New York Lawmaker Wants to Extend Child Victims Act Filing Window

Published on January 9, 2020 by Sandy Liebhard

Nearly a year after the landmark passage of the Child Victims Act, a New York State lawmaker has proposed extending the one-year filing window that’s already allowed hundreds of alleged survivors to pursue decades-old sexual abuse claims.

1,300+ Child Victims Act Lawsuits Filed Since Window Opened

That window opened on August 14, 2019, and since then, some 1,700 plaintiffs across New York State have filed more than 1,300 previously time-barred sexual abuse lawsuits against various Roman Catholic dioceses, the Boy Scouts of America, and other entities that allegedly protected abusers and covered up their crimes, sometimes for decades.

While the filing window is set to expire on August 13, 2020, State Sen. Brad Hoylman, D-Manhattan, recently introduced a new bill that would extend the filing deadline for another year.

“Extending the length of the revival window would provide more time to notify New Yorkers about the new law and allow more survivors to seek the justice that was denied them by New York’s formerly prohibitive civil statute of limitations,” Hoylman wrote in his legislative justification for S.7082. “Several states that have enacted legislation similar to the Child Victims Act have opted to provide a revival window of longer than one year — most recently New Jersey, which provided a two-year window that opened in December 2019.”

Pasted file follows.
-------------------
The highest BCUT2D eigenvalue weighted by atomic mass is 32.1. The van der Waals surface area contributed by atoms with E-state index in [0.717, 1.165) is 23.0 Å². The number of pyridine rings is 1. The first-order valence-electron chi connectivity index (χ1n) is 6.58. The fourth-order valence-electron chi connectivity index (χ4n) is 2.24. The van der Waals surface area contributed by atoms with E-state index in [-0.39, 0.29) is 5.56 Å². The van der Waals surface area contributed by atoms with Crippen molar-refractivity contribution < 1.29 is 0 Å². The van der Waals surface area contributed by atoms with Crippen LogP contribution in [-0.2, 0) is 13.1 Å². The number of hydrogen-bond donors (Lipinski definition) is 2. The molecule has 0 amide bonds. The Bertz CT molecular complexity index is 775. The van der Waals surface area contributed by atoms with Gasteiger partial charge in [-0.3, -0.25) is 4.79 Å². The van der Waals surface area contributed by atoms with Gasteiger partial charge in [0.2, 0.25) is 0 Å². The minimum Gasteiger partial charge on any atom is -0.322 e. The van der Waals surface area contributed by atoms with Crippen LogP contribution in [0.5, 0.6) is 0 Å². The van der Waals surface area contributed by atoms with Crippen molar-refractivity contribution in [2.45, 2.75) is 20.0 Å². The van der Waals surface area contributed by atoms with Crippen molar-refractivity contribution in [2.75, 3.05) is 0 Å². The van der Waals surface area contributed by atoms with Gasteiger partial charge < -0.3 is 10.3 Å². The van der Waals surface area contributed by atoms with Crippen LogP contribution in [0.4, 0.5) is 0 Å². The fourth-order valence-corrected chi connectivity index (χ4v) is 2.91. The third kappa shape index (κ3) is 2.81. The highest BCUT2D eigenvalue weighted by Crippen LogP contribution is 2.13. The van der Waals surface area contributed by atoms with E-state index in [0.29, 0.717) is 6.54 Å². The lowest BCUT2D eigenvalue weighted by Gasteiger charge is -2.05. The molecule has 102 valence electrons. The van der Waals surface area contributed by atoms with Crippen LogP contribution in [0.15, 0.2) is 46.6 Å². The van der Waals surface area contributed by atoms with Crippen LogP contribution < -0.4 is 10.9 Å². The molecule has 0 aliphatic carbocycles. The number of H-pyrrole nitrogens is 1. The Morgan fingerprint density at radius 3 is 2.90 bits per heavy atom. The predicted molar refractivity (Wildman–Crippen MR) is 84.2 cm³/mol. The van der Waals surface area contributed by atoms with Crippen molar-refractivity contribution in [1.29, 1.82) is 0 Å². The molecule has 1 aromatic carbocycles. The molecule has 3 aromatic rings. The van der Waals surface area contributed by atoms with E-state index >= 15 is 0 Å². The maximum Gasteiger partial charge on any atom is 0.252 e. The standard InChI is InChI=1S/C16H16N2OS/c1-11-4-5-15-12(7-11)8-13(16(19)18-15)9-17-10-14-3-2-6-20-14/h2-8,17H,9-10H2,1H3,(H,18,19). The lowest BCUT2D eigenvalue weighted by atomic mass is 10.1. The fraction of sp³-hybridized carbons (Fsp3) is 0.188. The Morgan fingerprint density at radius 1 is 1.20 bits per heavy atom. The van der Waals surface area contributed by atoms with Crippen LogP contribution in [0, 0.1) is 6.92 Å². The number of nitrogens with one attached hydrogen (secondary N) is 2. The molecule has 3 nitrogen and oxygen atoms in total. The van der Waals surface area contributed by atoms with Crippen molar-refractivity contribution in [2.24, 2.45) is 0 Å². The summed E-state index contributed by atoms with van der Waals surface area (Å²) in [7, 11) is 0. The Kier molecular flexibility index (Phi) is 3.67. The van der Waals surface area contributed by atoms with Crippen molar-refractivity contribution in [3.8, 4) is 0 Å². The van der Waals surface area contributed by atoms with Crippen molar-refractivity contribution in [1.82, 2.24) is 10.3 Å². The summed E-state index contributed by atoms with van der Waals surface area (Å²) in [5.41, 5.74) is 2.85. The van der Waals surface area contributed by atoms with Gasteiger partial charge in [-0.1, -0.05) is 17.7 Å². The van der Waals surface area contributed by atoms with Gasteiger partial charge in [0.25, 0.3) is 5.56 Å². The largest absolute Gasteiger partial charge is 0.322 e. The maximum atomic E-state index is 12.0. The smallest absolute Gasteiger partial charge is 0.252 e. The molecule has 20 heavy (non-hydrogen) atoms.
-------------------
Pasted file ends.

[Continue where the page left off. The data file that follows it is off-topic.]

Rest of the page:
New York Senate Considering New Sexual Abuse Legislation

The New York Child Victims Act became law last February, following a decade of opposition from the Catholic Church and other powerful institutions that feared its passage would unleash a wave of costly litigation.

In addition to creating the one-year filing window, the law also:

  • Extended the legal deadline for filing criminal felony charges against sexual abusers of children until a victim’s 28th birthday, rather than their 23rd birthday.
  • Extended the deadline to file civil lawsuits against perpetrators and institutions until a survivor’s 55th birthday.

Hoylman’s bill is just one proposal currently under consideration in the New York State Senate that would extend legal rights for sexual abuse survivors even further. In fact, he and Sen. Alessandra Biaggi, D-Bronx recently introduced S.6810, the Adult Survivors Act, which would give plaintiffs one year to file previously time-barred claims for sexual abuse that allegedly occurred when they were over the age of 18. The legislation would also grant those claims special trial preference and require the development of new rules that would allow any such cases to be heard quickly.

Sen. James Gaughran, D-Northport, has also proposed (S.6847) creating a fund to help child sex abuse victims file and litigate their claims.

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